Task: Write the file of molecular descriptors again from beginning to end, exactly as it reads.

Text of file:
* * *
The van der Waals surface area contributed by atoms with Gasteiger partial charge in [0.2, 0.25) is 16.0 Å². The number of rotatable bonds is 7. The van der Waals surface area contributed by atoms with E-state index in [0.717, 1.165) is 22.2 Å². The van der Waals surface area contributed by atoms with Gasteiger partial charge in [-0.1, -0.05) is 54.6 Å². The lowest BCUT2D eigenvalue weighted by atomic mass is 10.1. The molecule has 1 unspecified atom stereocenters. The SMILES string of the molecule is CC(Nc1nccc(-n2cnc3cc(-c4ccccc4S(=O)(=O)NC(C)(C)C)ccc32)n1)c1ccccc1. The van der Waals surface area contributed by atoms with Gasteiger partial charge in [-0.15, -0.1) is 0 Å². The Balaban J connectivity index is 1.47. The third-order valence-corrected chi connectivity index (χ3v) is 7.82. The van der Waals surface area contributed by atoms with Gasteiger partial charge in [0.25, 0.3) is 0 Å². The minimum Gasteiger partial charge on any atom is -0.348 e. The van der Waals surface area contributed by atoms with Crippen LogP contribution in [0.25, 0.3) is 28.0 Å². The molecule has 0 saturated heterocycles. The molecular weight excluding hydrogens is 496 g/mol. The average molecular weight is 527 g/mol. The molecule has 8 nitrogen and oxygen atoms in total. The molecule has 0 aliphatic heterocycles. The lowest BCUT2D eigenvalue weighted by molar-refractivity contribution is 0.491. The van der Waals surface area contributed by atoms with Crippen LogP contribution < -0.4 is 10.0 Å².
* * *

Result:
The van der Waals surface area contributed by atoms with Gasteiger partial charge in [0.2, 0.25) is 16.0 Å². The number of rotatable bonds is 7. The van der Waals surface area contributed by atoms with E-state index in [0.717, 1.165) is 22.2 Å². The van der Waals surface area contributed by atoms with Gasteiger partial charge in [-0.1, -0.05) is 54.6 Å². The lowest BCUT2D eigenvalue weighted by atomic mass is 10.1. The molecule has 1 unspecified atom stereocenters. The SMILES string of the molecule is CC(Nc1nccc(-n2cnc3cc(-c4ccccc4S(=O)(=O)NC(C)(C)C)ccc32)n1)c1ccccc1. The van der Waals surface area contributed by atoms with Gasteiger partial charge in [-0.15, -0.1) is 0 Å². The Balaban J connectivity index is 1.47. The third-order valence-corrected chi connectivity index (χ3v) is 7.82. The van der Waals surface area contributed by atoms with Gasteiger partial charge in [0.25, 0.3) is 0 Å². The minimum Gasteiger partial charge on any atom is -0.348 e. The van der Waals surface area contributed by atoms with Crippen LogP contribution in [0.25, 0.3) is 28.0 Å². The molecule has 0 saturated heterocycles. The molecular weight excluding hydrogens is 496 g/mol. The average molecular weight is 527 g/mol. The molecule has 8 nitrogen and oxygen atoms in total. The molecule has 0 aliphatic heterocycles. The lowest BCUT2D eigenvalue weighted by molar-refractivity contribution is 0.491. The van der Waals surface area contributed by atoms with Crippen LogP contribution < -0.4 is 10.0 Å².